Your success matters.   You don't have to train to be a mediator to maximize the benefits of mediation as a participant.


The brief opening statement given by mediators suggest that participants can set aside everything known about resolving disagreements and suddenly play by "a NEW set of RULES." 

This is like driving a car with a manual transmission with no training or chance to practice.

"The most common way people give up their power is by thinking they don't have any."                           Alice Walker


Learn by practicing.  Online mediations and simulations through the meeting platform let you "grind the gears" with a "test drive" of the Mediation Process.

Deborah Breeden has trained in Family Court Mediation and has experience as a Volunteer Small Claims Mediator in over 300 face to face mediations.

Work experience across a broad range of industries from retail, legal, financial, wholesale and real estate related companies informs the mediation process with respect and appreciation for people from all walks of life.

Advocating for a family member managing two chronic medical conditions developed patience and persistence for resolving complex matters.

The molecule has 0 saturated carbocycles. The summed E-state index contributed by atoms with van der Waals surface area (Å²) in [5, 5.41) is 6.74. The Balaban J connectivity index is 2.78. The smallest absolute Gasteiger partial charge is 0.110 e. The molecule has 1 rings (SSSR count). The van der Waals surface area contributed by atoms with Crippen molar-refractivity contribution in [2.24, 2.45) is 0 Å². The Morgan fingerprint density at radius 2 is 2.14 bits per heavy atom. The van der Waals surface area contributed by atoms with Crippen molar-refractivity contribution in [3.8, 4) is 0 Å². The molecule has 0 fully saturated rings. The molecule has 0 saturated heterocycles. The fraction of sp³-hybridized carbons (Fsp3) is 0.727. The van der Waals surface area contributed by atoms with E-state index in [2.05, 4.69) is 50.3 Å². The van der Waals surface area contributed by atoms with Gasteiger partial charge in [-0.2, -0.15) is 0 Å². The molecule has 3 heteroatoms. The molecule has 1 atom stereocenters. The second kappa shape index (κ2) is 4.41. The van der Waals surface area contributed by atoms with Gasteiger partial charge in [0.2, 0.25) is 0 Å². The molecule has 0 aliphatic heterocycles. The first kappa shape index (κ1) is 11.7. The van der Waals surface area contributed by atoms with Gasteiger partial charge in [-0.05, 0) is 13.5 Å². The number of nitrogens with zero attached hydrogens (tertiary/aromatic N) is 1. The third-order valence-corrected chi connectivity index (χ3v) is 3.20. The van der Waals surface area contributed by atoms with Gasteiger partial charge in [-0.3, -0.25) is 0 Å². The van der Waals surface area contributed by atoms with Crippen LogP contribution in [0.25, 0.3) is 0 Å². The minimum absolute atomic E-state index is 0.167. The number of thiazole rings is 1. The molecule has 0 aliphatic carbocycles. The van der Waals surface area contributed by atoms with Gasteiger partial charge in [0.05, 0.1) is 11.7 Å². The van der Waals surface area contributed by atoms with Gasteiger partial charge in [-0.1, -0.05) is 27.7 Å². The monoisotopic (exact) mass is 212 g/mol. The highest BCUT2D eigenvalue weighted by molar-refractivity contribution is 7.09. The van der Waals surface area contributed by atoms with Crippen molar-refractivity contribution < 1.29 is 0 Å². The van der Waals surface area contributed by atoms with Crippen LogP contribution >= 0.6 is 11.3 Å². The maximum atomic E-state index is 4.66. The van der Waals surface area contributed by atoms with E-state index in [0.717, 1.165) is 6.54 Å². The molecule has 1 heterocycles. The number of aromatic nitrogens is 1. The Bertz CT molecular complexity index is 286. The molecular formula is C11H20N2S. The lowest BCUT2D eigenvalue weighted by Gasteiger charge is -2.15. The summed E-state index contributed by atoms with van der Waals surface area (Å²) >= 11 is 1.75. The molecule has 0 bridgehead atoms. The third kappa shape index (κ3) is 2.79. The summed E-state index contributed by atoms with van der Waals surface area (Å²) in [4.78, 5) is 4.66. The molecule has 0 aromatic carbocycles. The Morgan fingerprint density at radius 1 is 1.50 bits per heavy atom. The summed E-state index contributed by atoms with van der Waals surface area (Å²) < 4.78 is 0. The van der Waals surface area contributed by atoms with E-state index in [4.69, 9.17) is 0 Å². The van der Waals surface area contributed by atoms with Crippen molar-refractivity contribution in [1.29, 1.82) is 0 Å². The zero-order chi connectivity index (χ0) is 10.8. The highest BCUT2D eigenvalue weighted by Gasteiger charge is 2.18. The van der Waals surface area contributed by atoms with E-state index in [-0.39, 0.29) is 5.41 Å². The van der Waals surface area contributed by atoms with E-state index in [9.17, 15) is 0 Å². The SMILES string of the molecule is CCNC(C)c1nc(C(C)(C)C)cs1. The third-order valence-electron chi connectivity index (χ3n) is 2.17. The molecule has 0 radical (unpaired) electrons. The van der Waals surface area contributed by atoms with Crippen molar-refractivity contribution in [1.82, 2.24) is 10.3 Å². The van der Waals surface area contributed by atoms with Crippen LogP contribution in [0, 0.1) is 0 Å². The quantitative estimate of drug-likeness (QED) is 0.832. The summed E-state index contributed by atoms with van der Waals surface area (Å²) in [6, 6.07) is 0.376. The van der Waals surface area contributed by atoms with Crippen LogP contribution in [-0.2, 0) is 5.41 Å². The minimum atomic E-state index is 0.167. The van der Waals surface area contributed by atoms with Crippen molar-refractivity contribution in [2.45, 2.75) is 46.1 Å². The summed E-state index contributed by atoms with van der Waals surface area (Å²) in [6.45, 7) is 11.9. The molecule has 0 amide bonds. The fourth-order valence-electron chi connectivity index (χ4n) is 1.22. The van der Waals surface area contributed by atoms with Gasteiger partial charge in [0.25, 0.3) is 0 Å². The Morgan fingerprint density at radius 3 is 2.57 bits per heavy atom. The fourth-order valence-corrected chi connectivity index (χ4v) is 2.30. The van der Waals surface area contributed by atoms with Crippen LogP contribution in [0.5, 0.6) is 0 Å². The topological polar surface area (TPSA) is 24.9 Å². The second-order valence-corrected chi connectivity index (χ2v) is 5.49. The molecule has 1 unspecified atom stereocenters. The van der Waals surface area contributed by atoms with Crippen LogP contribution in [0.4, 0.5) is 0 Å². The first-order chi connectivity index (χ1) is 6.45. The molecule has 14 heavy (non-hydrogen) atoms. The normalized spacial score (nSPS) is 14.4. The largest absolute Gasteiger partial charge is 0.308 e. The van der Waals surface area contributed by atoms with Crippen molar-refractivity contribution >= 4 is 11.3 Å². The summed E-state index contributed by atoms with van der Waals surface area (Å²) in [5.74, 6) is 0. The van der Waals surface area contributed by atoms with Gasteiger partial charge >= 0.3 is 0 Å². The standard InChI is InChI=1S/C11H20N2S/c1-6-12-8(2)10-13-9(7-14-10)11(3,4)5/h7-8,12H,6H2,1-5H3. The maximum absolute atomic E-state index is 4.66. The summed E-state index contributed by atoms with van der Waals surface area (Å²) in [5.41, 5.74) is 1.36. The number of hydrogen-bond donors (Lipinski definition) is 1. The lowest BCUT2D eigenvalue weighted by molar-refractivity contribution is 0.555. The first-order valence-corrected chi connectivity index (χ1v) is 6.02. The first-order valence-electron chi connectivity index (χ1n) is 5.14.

Mediation is defined as an informal and non-adversarial process. 


Self determination:  You have the power to make decisions about your own situation.

Confidentiality:  Mediation communications are private, unlike documents and hearings required by litigation.

Impartial Facilitation: Mediators work to remove obstacles and barriers  that prevent effective communication among people. Mediators do not have any authority to “decide the case.”


A mediator is also responsible for preserving confidentiality and promoting awareness. A mediator’s business practices should reflect fairness, integrity and impartiality.


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